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a navy shipShoot Up the Sloop John B?


Pleasure boaters getting too close to Navy warships could be facing down some big guns.

AH, THE PLEASURES OF BOATING on San Diego Bay on a cool, crisp, clear fall day. Sneaking up on the U.S.S. Midway, now a museum. Gliding past the proud old Star of India. Breezing by berthed aircraft carriers, convening in front of the San Diego Convention Center and sluicing under the Coronado Bridge.

But beware of the sudden appearance of U.S. Navy gunboats. It’s not exactly general knowledge, but they’ve got permission to open fire on any sailboat, motorboat or other watercraft that gets too close to the numerous Navy ships and installations throughout the bay.

No one’s been blown out of the water yet, thanks to fast work and good coordination with the U.S. Coast Guard and the Harbor Police. But since the terrorist attacks of September 11, 2001, local Navy installations have significantly stepped up security—remembering that innocuous little tugboat that sailed up to the U.S.S. Cole in Yemeni waters in October 2000 and blew a lethal hole in its side.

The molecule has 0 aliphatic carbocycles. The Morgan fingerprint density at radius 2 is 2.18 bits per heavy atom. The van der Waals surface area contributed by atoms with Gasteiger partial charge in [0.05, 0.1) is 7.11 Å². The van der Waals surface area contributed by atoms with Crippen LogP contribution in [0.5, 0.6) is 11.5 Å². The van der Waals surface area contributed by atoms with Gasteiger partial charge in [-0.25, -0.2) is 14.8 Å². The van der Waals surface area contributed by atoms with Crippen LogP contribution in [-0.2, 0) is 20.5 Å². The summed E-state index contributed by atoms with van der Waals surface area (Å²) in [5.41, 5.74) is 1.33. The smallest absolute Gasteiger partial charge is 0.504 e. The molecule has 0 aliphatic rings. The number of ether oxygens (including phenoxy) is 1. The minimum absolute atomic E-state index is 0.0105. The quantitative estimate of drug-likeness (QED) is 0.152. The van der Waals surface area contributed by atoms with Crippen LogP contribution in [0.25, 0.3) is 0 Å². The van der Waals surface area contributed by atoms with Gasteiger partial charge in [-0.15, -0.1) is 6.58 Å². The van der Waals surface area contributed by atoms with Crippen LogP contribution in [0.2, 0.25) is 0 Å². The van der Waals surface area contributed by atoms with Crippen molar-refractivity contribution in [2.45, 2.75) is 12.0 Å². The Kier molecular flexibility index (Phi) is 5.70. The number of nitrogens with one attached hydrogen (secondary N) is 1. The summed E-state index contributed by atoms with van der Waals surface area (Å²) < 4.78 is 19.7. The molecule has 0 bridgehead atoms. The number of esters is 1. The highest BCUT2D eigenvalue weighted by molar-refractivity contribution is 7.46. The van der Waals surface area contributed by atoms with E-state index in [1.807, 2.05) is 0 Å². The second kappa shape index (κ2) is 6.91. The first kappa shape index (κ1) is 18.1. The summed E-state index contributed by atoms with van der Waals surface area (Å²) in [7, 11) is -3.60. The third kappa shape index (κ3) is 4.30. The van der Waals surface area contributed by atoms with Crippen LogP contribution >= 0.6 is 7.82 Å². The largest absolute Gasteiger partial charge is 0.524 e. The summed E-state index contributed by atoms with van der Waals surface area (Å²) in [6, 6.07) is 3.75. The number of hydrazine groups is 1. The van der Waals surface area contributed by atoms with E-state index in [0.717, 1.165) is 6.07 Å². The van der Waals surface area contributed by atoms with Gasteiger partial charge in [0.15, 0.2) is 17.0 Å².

“These are high-dollar, taxpayer-funded ships with people’s sons and daughters on board, and we work very hard to keep them safe,” says Lieutenant Commander Pat McNally. The bay is well marked with buoys and signs ordering boaters to keep back 300 yards from any Navy ship. And the aircraft carriers have floating booms around them, marking the no-go zone. But plenty of pleasure boaters still get too close to Navy installations, including those in Glorietta Bay off Coronado and around the Amphibious Warfare Base in National City, according to Coast Guard officials.

“We have to chase people away all the time,” says U.S. Coast Guard First Class Petty Officer Tim Burns. “It’s right up there with the number of [calls for] people who run themselves aground.”

Charter outfits, including Seaforth Boat Rentals, instruct their customers on the Navy’s rules and show them maps before the boats go out, general manager Dave Brotherton says. And boating associations like the San Diego Yacht Club keep their members up to date on the latest rules and regulations.

“We highlight the areas on the charts and show the customers, just like we show them the really shallow areas of the South Bay they need to stay out of,” Brotherton says. “We tell people if they really want to check out a warship, they should have a look at the Midway. No one gets shot over that.”

—MARTY GRAHAM
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